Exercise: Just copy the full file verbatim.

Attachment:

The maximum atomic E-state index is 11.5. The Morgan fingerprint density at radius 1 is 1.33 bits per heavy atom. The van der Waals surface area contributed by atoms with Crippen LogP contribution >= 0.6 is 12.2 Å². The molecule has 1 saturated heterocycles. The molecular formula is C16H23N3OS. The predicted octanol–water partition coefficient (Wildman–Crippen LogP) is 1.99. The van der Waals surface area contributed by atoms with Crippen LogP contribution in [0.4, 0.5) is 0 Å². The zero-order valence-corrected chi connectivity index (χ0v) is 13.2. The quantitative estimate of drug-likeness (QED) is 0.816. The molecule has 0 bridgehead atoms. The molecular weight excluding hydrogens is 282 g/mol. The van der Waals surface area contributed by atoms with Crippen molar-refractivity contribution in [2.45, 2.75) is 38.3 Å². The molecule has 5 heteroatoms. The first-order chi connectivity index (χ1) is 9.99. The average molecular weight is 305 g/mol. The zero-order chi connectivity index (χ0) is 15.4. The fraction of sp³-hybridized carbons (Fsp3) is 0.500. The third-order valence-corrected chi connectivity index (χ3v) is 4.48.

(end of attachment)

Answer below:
The maximum atomic E-state index is 11.5. The Morgan fingerprint density at radius 1 is 1.33 bits per heavy atom. The van der Waals surface area contributed by atoms with Crippen LogP contribution >= 0.6 is 12.2 Å². The molecule has 1 saturated heterocycles. The molecular formula is C16H23N3OS. The predicted octanol–water partition coefficient (Wildman–Crippen LogP) is 1.99. The van der Waals surface area contributed by atoms with Crippen LogP contribution in [0.4, 0.5) is 0 Å². The zero-order valence-corrected chi connectivity index (χ0v) is 13.2. The quantitative estimate of drug-likeness (QED) is 0.816. The molecule has 0 bridgehead atoms. The molecular weight excluding hydrogens is 282 g/mol. The van der Waals surface area contributed by atoms with Crippen molar-refractivity contribution in [2.45, 2.75) is 38.3 Å². The molecule has 5 heteroatoms. The first-order chi connectivity index (χ1) is 9.99. The average molecular weight is 305 g/mol. The zero-order chi connectivity index (χ0) is 15.4. The fraction of sp³-hybridized carbons (Fsp3) is 0.500. The third-order valence-corrected chi connectivity index (χ3v) is 4.48.